The process for sparkling wine begins with making a white wine must. Place the white grapes in a nylon straining bag, add a campden tablet, and mash in a food grade pail with a potato masher. Cover the pail with cheesecloth and let sit for 24 hours.
Wine is a drink that has been made for centuries. It consists of grapes, sugar, and yeast that are allowed to ferment until gas stops being released. Once that is done, the beverage is bottled up and stored so that the flavors can mellow and sweeten with age.
The preparation of the grapes slightly differs according to the type of wine that is being made. Red wine is made from the juice, skins, and seeds of red grapes while white wine is made from white grape juice only.
To begin the wine making process requires that every piece of equipment be sanitized. This includes one 2 to 4 gallon food-grade pail with lid, plastic tubing half-inch in diameter, two 1-gallon glass jugs, fermentation lock and bung, five large wine bottles, and one potato masher.
Human ingenuity is a beautiful thing and, when combined with grapes, turns out a pretty good wine. A simple and inexpensive wine can be made by anyone that has a plastic milk jug, grape juice, yeast and a balloon.
To begin this process one will need to gather and clean a one-gallon milk jug. Make sure it is clean as possible before moving on to the next step. Milk residue and wine do not mix. The remaining items you will need for your wine making includes a balloon, straight pin, funnel and a measuring cup.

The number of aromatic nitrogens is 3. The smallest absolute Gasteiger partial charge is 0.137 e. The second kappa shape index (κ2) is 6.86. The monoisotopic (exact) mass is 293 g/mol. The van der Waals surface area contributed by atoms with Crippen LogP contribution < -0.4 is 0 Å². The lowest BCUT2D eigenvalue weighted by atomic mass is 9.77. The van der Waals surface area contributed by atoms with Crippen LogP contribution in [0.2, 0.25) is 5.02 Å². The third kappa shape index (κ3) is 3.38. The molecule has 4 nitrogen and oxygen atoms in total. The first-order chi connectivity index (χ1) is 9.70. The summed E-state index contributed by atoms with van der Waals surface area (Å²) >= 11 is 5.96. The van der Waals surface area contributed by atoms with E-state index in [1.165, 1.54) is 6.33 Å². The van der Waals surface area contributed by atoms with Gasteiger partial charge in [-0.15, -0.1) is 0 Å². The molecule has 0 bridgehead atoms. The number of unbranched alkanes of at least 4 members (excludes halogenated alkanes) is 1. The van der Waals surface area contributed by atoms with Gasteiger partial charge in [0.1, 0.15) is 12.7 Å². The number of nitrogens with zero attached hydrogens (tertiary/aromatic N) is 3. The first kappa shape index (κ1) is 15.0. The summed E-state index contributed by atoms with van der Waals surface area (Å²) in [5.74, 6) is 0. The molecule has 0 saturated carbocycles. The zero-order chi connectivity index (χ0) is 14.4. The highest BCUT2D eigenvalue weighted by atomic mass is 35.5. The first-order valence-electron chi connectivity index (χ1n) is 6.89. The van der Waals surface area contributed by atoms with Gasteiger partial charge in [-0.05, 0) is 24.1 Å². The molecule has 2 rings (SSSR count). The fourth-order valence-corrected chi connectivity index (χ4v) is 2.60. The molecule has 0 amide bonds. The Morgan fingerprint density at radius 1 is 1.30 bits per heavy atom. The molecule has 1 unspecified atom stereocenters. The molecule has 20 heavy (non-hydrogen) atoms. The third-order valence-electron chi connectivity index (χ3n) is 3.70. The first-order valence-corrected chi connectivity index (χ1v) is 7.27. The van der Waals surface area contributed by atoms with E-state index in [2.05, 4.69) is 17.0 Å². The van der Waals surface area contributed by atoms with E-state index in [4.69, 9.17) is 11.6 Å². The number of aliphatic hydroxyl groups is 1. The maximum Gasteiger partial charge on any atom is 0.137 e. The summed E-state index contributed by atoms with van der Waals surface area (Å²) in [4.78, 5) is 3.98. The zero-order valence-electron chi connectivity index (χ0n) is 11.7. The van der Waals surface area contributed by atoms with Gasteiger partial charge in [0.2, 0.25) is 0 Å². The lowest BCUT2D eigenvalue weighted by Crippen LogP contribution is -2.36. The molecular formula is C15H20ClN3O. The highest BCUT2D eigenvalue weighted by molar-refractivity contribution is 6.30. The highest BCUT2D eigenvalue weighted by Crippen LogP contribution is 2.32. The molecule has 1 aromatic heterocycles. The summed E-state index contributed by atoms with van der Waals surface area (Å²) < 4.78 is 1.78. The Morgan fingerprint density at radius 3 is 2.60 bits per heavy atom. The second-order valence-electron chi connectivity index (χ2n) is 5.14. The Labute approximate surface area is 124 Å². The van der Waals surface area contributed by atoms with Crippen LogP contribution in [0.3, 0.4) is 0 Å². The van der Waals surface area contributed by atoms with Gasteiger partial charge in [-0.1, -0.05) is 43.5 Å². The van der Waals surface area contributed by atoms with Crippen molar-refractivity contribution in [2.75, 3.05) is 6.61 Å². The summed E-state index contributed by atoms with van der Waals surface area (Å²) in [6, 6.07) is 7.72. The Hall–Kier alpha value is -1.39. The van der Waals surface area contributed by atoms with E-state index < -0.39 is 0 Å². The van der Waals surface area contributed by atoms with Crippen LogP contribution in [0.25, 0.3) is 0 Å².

After you have gathered the household items, it is time to get the ingredients together that will be turned into wine. You will need three cans of 100 percent frozen grape juice for a total of 144 fluid ounces. You will also need sugar and yeast. There is much debate on what type of yeast to use for this type of wine. You can use baker’s yeast that you find in the grocery store but it will give your wine a strong taste. If you like a milder tasting wine, then use wine yeast.
Winter is upon us. With the short days, and long cold nights, comes one sweet reward: ice wine.
Canada and Germany are the top global producers of ice wine, with Riesling, Vidal and Cabernet Franc leading the charge as varietals of choice. In keeping with the creative drive in all wine production these days, many vinters are experimenting with other grapes including Chardonnay, Chenin Blanc, Ehrenfelser, Pinot Noir and Merlot. These have met with limited success in true ice wines, but are making strides as icebox wines instead.